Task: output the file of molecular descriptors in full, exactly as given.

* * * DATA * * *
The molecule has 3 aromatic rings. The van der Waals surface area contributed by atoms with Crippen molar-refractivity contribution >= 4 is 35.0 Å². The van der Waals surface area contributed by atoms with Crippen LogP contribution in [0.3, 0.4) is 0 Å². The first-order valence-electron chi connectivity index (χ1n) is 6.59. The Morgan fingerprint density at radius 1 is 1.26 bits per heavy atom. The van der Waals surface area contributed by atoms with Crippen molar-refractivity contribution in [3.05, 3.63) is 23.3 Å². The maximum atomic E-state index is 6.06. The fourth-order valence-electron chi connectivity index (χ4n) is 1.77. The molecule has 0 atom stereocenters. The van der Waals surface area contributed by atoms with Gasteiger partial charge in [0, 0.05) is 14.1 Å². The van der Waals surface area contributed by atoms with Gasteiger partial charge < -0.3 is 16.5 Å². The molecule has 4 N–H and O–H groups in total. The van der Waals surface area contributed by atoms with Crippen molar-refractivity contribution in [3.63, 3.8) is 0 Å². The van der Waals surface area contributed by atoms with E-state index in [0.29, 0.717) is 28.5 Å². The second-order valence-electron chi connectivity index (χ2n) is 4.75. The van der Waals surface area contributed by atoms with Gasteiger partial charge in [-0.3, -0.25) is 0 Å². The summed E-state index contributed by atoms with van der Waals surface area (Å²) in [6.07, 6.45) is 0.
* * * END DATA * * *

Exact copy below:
The molecule has 3 aromatic rings. The van der Waals surface area contributed by atoms with Crippen molar-refractivity contribution >= 4 is 35.0 Å². The van der Waals surface area contributed by atoms with Crippen LogP contribution in [0.3, 0.4) is 0 Å². The first-order valence-electron chi connectivity index (χ1n) is 6.59. The Morgan fingerprint density at radius 1 is 1.26 bits per heavy atom. The van der Waals surface area contributed by atoms with Crippen molar-refractivity contribution in [3.05, 3.63) is 23.3 Å². The maximum atomic E-state index is 6.06. The fourth-order valence-electron chi connectivity index (χ4n) is 1.77. The molecule has 0 atom stereocenters. The van der Waals surface area contributed by atoms with Gasteiger partial charge in [0, 0.05) is 14.1 Å². The van der Waals surface area contributed by atoms with Gasteiger partial charge < -0.3 is 16.5 Å². The molecule has 4 N–H and O–H groups in total. The van der Waals surface area contributed by atoms with Crippen molar-refractivity contribution in [3.63, 3.8) is 0 Å². The van der Waals surface area contributed by atoms with E-state index in [0.29, 0.717) is 28.5 Å². The second-order valence-electron chi connectivity index (χ2n) is 4.75. The van der Waals surface area contributed by atoms with Gasteiger partial charge in [-0.3, -0.25) is 0 Å². The summed E-state index contributed by atoms with van der Waals surface area (Å²) in [6.07, 6.45) is 0.